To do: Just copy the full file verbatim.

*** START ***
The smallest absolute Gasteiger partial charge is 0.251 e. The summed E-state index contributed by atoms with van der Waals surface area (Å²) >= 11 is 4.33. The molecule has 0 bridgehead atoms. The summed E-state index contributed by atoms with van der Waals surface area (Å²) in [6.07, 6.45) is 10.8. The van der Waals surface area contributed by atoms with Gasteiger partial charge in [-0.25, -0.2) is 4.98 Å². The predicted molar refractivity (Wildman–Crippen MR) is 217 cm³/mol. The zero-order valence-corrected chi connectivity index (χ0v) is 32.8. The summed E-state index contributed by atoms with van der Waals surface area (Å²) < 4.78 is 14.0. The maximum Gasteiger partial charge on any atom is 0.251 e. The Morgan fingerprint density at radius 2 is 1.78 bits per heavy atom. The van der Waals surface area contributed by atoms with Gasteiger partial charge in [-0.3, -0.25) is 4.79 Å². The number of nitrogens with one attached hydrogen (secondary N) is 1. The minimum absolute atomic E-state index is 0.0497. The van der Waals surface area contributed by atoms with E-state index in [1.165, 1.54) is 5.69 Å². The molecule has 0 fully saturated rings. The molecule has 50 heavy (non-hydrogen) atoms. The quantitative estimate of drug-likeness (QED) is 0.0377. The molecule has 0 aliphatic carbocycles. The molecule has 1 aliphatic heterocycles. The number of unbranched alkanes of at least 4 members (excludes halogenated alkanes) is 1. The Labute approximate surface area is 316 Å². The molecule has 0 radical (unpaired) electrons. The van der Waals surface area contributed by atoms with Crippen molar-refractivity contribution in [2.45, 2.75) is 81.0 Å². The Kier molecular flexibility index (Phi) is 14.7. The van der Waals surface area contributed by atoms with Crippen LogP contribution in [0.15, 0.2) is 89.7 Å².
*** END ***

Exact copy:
The smallest absolute Gasteiger partial charge is 0.251 e. The summed E-state index contributed by atoms with van der Waals surface area (Å²) >= 11 is 4.33. The molecule has 0 bridgehead atoms. The summed E-state index contributed by atoms with van der Waals surface area (Å²) in [6.07, 6.45) is 10.8. The van der Waals surface area contributed by atoms with Gasteiger partial charge in [-0.25, -0.2) is 4.98 Å². The predicted molar refractivity (Wildman–Crippen MR) is 217 cm³/mol. The zero-order valence-corrected chi connectivity index (χ0v) is 32.8. The summed E-state index contributed by atoms with van der Waals surface area (Å²) < 4.78 is 14.0. The maximum Gasteiger partial charge on any atom is 0.251 e. The Morgan fingerprint density at radius 2 is 1.78 bits per heavy atom. The van der Waals surface area contributed by atoms with Gasteiger partial charge in [-0.3, -0.25) is 4.79 Å². The number of nitrogens with one attached hydrogen (secondary N) is 1. The minimum absolute atomic E-state index is 0.0497. The van der Waals surface area contributed by atoms with E-state index in [1.165, 1.54) is 5.69 Å². The molecule has 0 fully saturated rings. The molecule has 50 heavy (non-hydrogen) atoms. The quantitative estimate of drug-likeness (QED) is 0.0377. The molecule has 0 aliphatic carbocycles. The molecule has 1 aliphatic heterocycles. The number of unbranched alkanes of at least 4 members (excludes halogenated alkanes) is 1. The Labute approximate surface area is 316 Å². The molecule has 0 radical (unpaired) electrons. The van der Waals surface area contributed by atoms with Crippen molar-refractivity contribution in [2.45, 2.75) is 81.0 Å². The Kier molecular flexibility index (Phi) is 14.7. The van der Waals surface area contributed by atoms with Crippen LogP contribution in [0.15, 0.2) is 89.7 Å².